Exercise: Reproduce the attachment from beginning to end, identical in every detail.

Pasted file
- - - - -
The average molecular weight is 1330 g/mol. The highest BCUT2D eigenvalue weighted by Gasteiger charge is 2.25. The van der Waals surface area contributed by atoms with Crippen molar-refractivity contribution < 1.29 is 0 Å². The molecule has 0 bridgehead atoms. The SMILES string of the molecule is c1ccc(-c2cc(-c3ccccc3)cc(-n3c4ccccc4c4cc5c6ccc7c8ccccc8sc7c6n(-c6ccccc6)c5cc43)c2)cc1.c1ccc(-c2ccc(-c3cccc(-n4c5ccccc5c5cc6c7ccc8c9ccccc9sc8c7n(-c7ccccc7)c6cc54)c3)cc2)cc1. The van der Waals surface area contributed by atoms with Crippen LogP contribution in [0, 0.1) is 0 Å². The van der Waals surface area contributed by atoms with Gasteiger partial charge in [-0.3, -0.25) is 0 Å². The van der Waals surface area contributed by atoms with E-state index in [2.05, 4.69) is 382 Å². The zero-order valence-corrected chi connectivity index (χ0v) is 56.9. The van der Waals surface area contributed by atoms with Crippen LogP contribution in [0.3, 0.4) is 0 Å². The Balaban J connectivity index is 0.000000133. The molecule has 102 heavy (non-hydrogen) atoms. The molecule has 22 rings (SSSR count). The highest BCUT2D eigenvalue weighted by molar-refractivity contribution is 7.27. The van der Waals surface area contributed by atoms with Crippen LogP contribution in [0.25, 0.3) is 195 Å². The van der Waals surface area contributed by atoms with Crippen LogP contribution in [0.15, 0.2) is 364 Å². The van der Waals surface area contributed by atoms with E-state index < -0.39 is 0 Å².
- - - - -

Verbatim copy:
The average molecular weight is 1330 g/mol. The highest BCUT2D eigenvalue weighted by Gasteiger charge is 2.25. The van der Waals surface area contributed by atoms with Crippen molar-refractivity contribution < 1.29 is 0 Å². The molecule has 0 bridgehead atoms. The SMILES string of the molecule is c1ccc(-c2cc(-c3ccccc3)cc(-n3c4ccccc4c4cc5c6ccc7c8ccccc8sc7c6n(-c6ccccc6)c5cc43)c2)cc1.c1ccc(-c2ccc(-c3cccc(-n4c5ccccc5c5cc6c7ccc8c9ccccc9sc8c7n(-c7ccccc7)c6cc54)c3)cc2)cc1. The van der Waals surface area contributed by atoms with Crippen LogP contribution in [0, 0.1) is 0 Å². The van der Waals surface area contributed by atoms with Gasteiger partial charge in [-0.3, -0.25) is 0 Å². The van der Waals surface area contributed by atoms with E-state index in [2.05, 4.69) is 382 Å². The zero-order valence-corrected chi connectivity index (χ0v) is 56.9. The van der Waals surface area contributed by atoms with Crippen LogP contribution in [0.3, 0.4) is 0 Å². The Balaban J connectivity index is 0.000000133. The molecule has 102 heavy (non-hydrogen) atoms. The molecule has 22 rings (SSSR count). The highest BCUT2D eigenvalue weighted by molar-refractivity contribution is 7.27. The van der Waals surface area contributed by atoms with Crippen LogP contribution in [0.25, 0.3) is 195 Å². The van der Waals surface area contributed by atoms with Crippen LogP contribution in [0.15, 0.2) is 364 Å². The van der Waals surface area contributed by atoms with E-state index < -0.39 is 0 Å².